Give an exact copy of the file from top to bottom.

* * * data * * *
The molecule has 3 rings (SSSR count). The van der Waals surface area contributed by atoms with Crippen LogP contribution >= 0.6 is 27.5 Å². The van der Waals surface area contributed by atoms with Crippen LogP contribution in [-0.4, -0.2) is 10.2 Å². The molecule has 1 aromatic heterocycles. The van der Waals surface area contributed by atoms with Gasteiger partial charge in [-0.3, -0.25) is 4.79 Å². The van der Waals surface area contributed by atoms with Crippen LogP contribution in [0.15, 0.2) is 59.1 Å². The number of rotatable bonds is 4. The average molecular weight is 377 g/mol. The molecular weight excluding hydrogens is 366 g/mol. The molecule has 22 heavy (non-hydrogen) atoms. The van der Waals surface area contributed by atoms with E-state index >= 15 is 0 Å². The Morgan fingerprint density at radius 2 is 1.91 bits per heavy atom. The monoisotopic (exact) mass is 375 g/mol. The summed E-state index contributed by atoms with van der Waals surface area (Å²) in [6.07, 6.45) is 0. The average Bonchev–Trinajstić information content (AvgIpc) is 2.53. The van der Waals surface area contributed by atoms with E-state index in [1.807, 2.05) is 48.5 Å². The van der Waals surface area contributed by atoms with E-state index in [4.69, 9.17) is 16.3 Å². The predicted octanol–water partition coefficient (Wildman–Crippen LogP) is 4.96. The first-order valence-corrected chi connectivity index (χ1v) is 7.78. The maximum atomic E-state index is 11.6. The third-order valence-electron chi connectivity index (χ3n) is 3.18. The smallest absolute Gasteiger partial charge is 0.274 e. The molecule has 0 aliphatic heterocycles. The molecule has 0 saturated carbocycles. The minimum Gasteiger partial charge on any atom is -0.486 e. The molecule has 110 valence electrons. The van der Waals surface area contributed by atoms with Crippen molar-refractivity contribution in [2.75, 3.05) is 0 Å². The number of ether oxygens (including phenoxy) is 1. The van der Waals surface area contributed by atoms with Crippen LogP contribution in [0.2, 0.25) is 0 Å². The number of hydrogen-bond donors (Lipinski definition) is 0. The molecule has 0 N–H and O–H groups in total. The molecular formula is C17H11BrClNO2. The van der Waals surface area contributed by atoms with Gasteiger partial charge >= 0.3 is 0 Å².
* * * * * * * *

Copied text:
The molecule has 3 rings (SSSR count). The van der Waals surface area contributed by atoms with Crippen LogP contribution >= 0.6 is 27.5 Å². The van der Waals surface area contributed by atoms with Crippen LogP contribution in [-0.4, -0.2) is 10.2 Å². The molecule has 1 aromatic heterocycles. The van der Waals surface area contributed by atoms with Gasteiger partial charge in [-0.3, -0.25) is 4.79 Å². The van der Waals surface area contributed by atoms with Crippen LogP contribution in [0.15, 0.2) is 59.1 Å². The number of rotatable bonds is 4. The average molecular weight is 377 g/mol. The molecular weight excluding hydrogens is 366 g/mol. The molecule has 22 heavy (non-hydrogen) atoms. The van der Waals surface area contributed by atoms with E-state index >= 15 is 0 Å². The Morgan fingerprint density at radius 2 is 1.91 bits per heavy atom. The monoisotopic (exact) mass is 375 g/mol. The summed E-state index contributed by atoms with van der Waals surface area (Å²) in [6.07, 6.45) is 0. The average Bonchev–Trinajstić information content (AvgIpc) is 2.53. The van der Waals surface area contributed by atoms with E-state index in [1.807, 2.05) is 48.5 Å². The van der Waals surface area contributed by atoms with E-state index in [4.69, 9.17) is 16.3 Å². The predicted octanol–water partition coefficient (Wildman–Crippen LogP) is 4.96. The first-order valence-corrected chi connectivity index (χ1v) is 7.78. The maximum atomic E-state index is 11.6. The third-order valence-electron chi connectivity index (χ3n) is 3.18. The smallest absolute Gasteiger partial charge is 0.274 e. The molecule has 0 aliphatic heterocycles. The molecule has 0 saturated carbocycles. The minimum Gasteiger partial charge on any atom is -0.486 e. The molecule has 110 valence electrons. The van der Waals surface area contributed by atoms with Crippen molar-refractivity contribution in [2.75, 3.05) is 0 Å². The number of ether oxygens (including phenoxy) is 1. The van der Waals surface area contributed by atoms with Crippen LogP contribution in [0.2, 0.25) is 0 Å². The number of hydrogen-bond donors (Lipinski definition) is 0. The molecule has 0 N–H and O–H groups in total. The molecular formula is C17H11BrClNO2. The van der Waals surface area contributed by atoms with Gasteiger partial charge >= 0.3 is 0 Å².